And especially in the nights it was very disheartening to see a place, which was bustling after the Ceasefire Agreement signed between the then Government of Sri Lanka and the Liberation Tigers of Tamil Eelam in 2002.

Then I went to the Eastern province of Sri Lanka, where the most number of people killed by the Tsunami.

Witnessed the suffering by all three communities- Tamils, Muslims and Sinhalese.

There was no proper place to stay in the east, unlike other places in the country.

The roads were cut off by water.

I managed to find a guest house to stay in Kalmunai, East of Sri Lanka, which was affected as well.

There was no water to drink or bathe.

I used mineral water to bathe.

The owner of that guest house knows my dad very well, as he comes from the same place as my dad's.

Therefore he was extra hospitable to us.

As the shops were shut, he served us French fries, sausages and coca cola.

But I didn't have any appetite for food, because of what I have witnessed so far started to bother me so much.

Especially I witnessed in Kalmunai that the dogs have started to eat the dead human bodies which were unattended.

This was staggering to see.

I immediately informed the relevant authorities, but no action was taken.

As a Hindu, I even respect a dead body.

So I have decided to do a mass burial for five females, three males and three children –one male and two females.

My parents, brothers and relatives live in Sri Lanka and abroad kept calling me to keep them updated.

I requested all of them to send anything possible from edible to money to Sri Lanka as soon as possible to help the survivors.

They acted very promptly and quickly.

Some of have decided to sponsor Tsunami orphan through out the life time, widowers and men who lost their livelihoods.

And some of them lobbied in their countries and got long term monetary assistance for the tsunami affected victims in North, East and South of Sri Lanka, for which I really appreciate all the kind hearted human beings who extended their fullest co-operation to the survivors, without any hesitation.

Further, I have witnessed the suffering of the survivors from all three communities.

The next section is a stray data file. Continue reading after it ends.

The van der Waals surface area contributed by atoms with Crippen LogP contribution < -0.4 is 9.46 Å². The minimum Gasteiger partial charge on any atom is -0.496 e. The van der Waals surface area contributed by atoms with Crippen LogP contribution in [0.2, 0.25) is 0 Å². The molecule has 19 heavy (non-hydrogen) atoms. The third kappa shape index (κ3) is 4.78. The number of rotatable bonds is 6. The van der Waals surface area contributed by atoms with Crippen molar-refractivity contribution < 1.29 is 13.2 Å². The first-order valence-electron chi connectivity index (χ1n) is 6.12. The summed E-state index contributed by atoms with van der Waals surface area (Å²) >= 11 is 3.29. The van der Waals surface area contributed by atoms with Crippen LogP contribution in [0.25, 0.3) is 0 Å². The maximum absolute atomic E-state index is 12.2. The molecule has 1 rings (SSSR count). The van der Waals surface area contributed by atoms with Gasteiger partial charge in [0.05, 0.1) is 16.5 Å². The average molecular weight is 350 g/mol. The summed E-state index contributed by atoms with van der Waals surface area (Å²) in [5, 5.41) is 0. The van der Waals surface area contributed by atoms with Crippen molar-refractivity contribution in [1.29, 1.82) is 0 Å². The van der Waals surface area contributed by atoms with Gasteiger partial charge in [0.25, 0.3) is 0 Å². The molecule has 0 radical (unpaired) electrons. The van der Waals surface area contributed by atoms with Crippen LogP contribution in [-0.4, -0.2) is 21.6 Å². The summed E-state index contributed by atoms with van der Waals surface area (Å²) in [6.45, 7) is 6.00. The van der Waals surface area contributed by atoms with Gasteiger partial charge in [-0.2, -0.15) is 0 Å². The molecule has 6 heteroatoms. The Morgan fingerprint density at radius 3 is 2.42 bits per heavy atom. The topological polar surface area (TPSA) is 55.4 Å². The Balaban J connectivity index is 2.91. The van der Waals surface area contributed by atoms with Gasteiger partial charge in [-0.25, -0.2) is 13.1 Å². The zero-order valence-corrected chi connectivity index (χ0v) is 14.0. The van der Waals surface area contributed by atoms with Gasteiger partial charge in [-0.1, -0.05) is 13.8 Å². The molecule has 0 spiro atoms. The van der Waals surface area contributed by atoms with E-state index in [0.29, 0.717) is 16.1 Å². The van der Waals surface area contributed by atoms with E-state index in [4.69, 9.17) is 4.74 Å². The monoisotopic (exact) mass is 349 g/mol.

The people have become closer to my heart.

As I travel widely to the Tsunami hit areas very often people recognize me by my name, especially in the North, where I call my home always.

Most of them call me in Tamil "Amma"-Mother, "Magal"-Daughter, “Pillai” –Child, "Thangachchi"- Younger Sister, "Akka"- Elder Sister, "Monai" and "Nachchiyar", and share their heart breaking sad stories without any boundaries.

I still treasure those unforgettable and unhappy memories.

And I gathered new experiences in my decade long career, by covering the worst ever natural disaster- Tsunami, and the largest ever relief operation in the world. I had the opportunity of working with several world renowned Journalists.

On 26th of December 2004- boxing day, Tsunami- seven hours that shook the world, approximately 220,000 lives killed, so many million people made homeless and many of them still live in the temporary shelters.

In Sri Lanka about 38,000 people killed, 2, 34,000 affected and 1, 14,000 made homeless.

And most of the survivors still live in pain, while thinking about their lost loved ones.

There were two waves, the first was- a wave of killer, and the second was a wave of compassion.

"I loved my wife so much. We never had an argument. She was very affectionate. I miss her a lot. We were in the house, when tsunami hit. I survived, but I couldn't safe her. I feel guilty now. But it's too late. I don't know how to make a cup of tea even. That's how she took care of me. I can't forget the happy moments with her and remarry. I want to commit suicide. Because it's killing me day by day' says 56 years old fisherman Sundaramoorthy Sriskandarajah from Vannaankulam in Mullativu district, North East of Sri Lanka.

The Tsunami has made 80% of the men widowers in Mullaithivu district alone.

And most of their children, who survived the Tsunami, are living with their extended family members, as the fathers are unable to take care of them.

Twelve months have flown by since Tsunami, but the nightmares are never far behind them!

“The Tsunami was much destructive than two decades of civil war “the most of the survivors reiterated.

Most of their voices are still to be heard, by touching the peoples' lives with passion.